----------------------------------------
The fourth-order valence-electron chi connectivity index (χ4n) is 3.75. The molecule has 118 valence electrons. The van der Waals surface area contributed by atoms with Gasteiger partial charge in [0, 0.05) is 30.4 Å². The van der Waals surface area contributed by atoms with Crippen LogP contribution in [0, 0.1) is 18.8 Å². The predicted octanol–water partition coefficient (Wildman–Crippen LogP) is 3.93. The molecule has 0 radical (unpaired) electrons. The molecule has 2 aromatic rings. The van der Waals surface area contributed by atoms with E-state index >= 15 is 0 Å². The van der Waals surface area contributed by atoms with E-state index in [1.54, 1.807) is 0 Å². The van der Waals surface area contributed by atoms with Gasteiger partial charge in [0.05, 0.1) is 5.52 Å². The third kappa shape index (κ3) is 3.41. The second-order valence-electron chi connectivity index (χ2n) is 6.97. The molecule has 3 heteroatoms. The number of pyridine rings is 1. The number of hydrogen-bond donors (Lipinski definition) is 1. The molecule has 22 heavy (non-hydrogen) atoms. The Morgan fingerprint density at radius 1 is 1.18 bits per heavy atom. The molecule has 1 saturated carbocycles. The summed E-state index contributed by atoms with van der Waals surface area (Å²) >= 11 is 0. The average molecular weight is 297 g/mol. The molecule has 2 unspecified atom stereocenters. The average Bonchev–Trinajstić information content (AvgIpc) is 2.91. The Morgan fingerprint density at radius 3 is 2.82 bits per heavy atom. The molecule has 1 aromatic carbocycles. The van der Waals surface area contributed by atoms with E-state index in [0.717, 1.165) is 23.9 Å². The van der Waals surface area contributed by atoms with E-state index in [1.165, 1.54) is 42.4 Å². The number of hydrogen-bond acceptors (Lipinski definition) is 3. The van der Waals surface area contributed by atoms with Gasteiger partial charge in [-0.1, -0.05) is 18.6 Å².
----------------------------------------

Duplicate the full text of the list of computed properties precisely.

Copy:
The fourth-order valence-electron chi connectivity index (χ4n) is 3.75. The molecule has 118 valence electrons. The van der Waals surface area contributed by atoms with Gasteiger partial charge in [0, 0.05) is 30.4 Å². The van der Waals surface area contributed by atoms with Crippen LogP contribution in [0, 0.1) is 18.8 Å². The predicted octanol–water partition coefficient (Wildman–Crippen LogP) is 3.93. The molecule has 0 radical (unpaired) electrons. The molecule has 2 aromatic rings. The van der Waals surface area contributed by atoms with E-state index >= 15 is 0 Å². The van der Waals surface area contributed by atoms with E-state index in [1.54, 1.807) is 0 Å². The van der Waals surface area contributed by atoms with Gasteiger partial charge in [0.05, 0.1) is 5.52 Å². The third kappa shape index (κ3) is 3.41. The second-order valence-electron chi connectivity index (χ2n) is 6.97. The molecule has 3 heteroatoms. The number of pyridine rings is 1. The number of hydrogen-bond donors (Lipinski definition) is 1. The molecule has 22 heavy (non-hydrogen) atoms. The Morgan fingerprint density at radius 1 is 1.18 bits per heavy atom. The molecule has 1 saturated carbocycles. The summed E-state index contributed by atoms with van der Waals surface area (Å²) >= 11 is 0. The average molecular weight is 297 g/mol. The molecule has 2 unspecified atom stereocenters. The average Bonchev–Trinajstić information content (AvgIpc) is 2.91. The Morgan fingerprint density at radius 3 is 2.82 bits per heavy atom. The molecule has 1 aromatic carbocycles. The van der Waals surface area contributed by atoms with E-state index in [0.717, 1.165) is 23.9 Å². The van der Waals surface area contributed by atoms with E-state index in [1.165, 1.54) is 42.4 Å². The number of hydrogen-bond acceptors (Lipinski definition) is 3. The van der Waals surface area contributed by atoms with Gasteiger partial charge in [-0.1, -0.05) is 18.6 Å².